Question about Act of Contrition


I’m not sure if this is the right forum to ask this but anyways

The simplest definition of God that can be found is God is Love, correct?
And if God is Love and as St Paul points out in 1 Corinthians 13: “Love does not take offense at wrongdoings, but rejoices with the truth…”

Then therefore logically God does not take offense at our sins because God is Love

How then does the standard Act of Contrition make sense?
“Oh my God I am heavily sorry for having offended Thee…”

Please note I am not saying we shouldnt be contrite because we should, I am just wondering how this is supposed to make sense since God is Love…perhaps this one should be revised?

Your brother in Christ


At the risk of getting into pure semantics…it seems to me that it isn’t the same for us to feel we offended Him, as it is for Him to “take offense at wrongdoings”. In other words, you can feel you insult me [by something you said], but maybe I did not take it as an insult…as in “no insult taken”…
Does it make sense to you?


All scripture must be understood within the totality of the Bible and as interpreted by the Church. (Read Dei Verbum and/or relevant parts of the Cathechism of the Catholic Church.)

God’s love is infinite, which we cannot comprehend. But, one of the themes in the Bible, from front to back, is to obey God’s commandments. That itself is an act of love.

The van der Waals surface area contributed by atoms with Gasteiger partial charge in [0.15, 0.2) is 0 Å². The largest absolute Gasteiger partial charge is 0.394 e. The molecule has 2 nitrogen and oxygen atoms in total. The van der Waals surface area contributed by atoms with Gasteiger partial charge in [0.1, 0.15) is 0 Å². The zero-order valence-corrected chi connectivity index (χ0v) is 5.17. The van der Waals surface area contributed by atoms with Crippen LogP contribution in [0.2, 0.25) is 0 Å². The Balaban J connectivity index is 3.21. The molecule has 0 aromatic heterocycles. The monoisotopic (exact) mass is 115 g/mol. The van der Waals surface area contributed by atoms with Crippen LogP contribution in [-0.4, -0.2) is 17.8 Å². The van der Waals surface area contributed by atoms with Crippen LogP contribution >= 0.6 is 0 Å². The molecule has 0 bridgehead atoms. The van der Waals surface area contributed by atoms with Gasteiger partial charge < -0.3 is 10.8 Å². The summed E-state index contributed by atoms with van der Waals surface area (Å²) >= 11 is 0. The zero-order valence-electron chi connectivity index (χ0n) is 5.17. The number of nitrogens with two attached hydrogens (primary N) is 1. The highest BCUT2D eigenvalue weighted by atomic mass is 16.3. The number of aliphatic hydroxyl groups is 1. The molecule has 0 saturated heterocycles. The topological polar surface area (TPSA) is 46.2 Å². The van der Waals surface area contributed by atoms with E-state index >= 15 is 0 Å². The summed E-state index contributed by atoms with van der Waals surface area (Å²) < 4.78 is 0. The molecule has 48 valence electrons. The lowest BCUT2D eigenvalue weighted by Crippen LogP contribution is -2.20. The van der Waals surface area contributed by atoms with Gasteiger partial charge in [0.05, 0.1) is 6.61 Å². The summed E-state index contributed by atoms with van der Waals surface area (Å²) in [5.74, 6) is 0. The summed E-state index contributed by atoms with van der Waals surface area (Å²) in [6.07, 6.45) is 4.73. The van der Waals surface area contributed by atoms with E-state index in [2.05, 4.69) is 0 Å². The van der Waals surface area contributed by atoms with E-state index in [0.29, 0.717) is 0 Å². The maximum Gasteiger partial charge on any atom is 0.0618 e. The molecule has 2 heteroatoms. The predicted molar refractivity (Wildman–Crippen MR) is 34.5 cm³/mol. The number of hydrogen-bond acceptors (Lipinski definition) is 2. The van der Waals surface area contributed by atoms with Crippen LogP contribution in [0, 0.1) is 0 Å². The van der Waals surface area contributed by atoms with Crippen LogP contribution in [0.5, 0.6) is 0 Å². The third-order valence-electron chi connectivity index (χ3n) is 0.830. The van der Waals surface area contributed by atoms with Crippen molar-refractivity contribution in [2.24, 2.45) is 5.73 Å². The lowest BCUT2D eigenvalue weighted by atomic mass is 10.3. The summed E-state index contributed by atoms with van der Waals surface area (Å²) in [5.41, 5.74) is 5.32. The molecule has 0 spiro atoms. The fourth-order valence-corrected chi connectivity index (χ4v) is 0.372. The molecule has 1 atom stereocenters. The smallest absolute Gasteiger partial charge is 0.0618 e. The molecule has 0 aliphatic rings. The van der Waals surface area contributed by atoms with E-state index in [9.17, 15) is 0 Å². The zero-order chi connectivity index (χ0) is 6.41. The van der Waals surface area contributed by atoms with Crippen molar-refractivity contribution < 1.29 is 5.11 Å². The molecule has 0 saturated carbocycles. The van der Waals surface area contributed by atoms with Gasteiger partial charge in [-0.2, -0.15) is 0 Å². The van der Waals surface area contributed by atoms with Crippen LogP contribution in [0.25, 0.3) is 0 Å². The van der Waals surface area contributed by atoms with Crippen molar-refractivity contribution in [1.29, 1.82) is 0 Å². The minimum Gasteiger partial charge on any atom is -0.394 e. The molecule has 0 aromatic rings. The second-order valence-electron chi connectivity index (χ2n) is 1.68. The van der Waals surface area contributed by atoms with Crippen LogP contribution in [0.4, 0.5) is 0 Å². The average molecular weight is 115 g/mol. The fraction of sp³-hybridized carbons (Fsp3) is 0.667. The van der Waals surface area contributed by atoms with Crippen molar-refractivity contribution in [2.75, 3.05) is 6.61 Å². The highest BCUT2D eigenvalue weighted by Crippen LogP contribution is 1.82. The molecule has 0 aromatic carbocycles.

Our relationship with God is a covenant relationship, and that means we are committed 100%, or should be. We commit that way by use of our free will. We are all struggling with that, no question there.

Marriage is a lifelong covenant, and the rights that two people share in marriage are enclosed in the commitment that they make to each other. And, the same goes with God. We have commitments, and the commitments are defined in the various “commandments.” Jesus said, “if you love Me, keep my commandments.”

Offending God is a term that makes God sound like a human being, which God is not. The Bible and the Church use such imagery to help us understand God and our commitment to Him.

When asked what the greatest commandment was, He said “Love the LORD thy God with your whole heart, your whole soul (to the point of death), with your whole mind, and with all your strength (even to exhaust all your resources for God, if that is what He asks of you). And, the second is like it, to love your neighbor as yourself.”

We offend God by not living up to the covenant.


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